To me,  a very interesting and important part of the piece,  particularly the part that deals with the current applicability of the Holder In Due Course doctrine to mortgage loan transferees.  Professor Whitman articulates why this doctrine should not apply to mortgage notes, and I wholeheartedly agree.  For one thing, in a typical mortgage transaction, loan buyers are expected to conduct due diligence with respect to the quality of the credit and collateral behind the mortgage loan.  The secondary market players, of course, want the holder-in-due-course doctrine to apply, because it allows for incompetent underwriting by their industry and insulates them to some extent from illegal practices of mortgage originators.  Professor Whitman makes the compelling economic and political argument that the Holder In Due Course doctrine should not continue to apply to mortgage notes. He writes:

If the holder in due course doctrine was abrogated, and secondary market investors were forced to bear the risk of fraudulent conduct by their originators, their costs would doubtlessly rise, either to screen out the “bad apples,” or to suffer the financial losses engendered by the originators’ bad behavior.  If the private securitization industry, which has been virtually shut down since mid-2007, manages to arise again, its economics could be significantly affected by loss of the protection it has hither-to received from the holder in due course doctrine.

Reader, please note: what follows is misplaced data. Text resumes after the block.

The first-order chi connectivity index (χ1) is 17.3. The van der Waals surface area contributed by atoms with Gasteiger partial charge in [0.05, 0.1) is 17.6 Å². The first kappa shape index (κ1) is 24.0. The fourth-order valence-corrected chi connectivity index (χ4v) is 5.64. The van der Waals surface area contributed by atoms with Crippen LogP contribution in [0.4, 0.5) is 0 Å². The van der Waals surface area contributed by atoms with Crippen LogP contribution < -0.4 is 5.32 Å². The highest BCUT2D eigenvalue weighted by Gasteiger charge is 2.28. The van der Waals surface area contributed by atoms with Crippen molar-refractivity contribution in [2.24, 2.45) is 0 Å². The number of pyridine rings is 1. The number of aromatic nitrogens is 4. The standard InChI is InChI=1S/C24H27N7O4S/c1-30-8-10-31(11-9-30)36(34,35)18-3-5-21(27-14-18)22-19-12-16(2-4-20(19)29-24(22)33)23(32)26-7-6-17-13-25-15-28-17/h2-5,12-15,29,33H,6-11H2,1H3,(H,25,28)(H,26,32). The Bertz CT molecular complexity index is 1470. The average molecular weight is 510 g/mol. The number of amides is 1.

Nonetheless, sound economic policy strongly favors repeal or drastic modification of holder in due course. The reason hinges on the relative availability of information about the propensity of particular loan originators to engage in bad conduct. Consumer borrowers, who enter the mortgage market only at infrequent intervals and who typically have only a limited and unsophisticated understanding of its operations, have virtually no factual basis for identifying and avoiding originators who are apt to engage in fraud, and they cannot gain this sort of information at any reasonable cost. Secondary market investors (including securitizers), on the other hand, participate in the market on an ongoing or regular basis, and commonly buy loans by the thousands. Their costs in identifying and policing bad actors, when spread over a large number of loans, are likely to be quite modest. As a matter of sound economics, it is obviously more efficient to impose these risks on the parties who can best identify and avoid them. As a lawyer and an economist from the Federal Reserve Bank of Cleveland put it, if the holder in due course rule were abandoned, we could expect the following result: "By forcing the market to internalize the cost of consumer compliance and spread it across all consumers, the market’s ability to adjust costs [would be] aligned with the incentive to minimize costs that result from a competitive marketplace.” In the absence of assignee liability, these incentives are not aligned. The holder in due course rule artificially lowers the cost of consumer compliance to the market, eliminating the incentive to minimize those costs through competition. Consumers, then, bear the risk of unlawful origination practices, but lack the ability to price them into credit.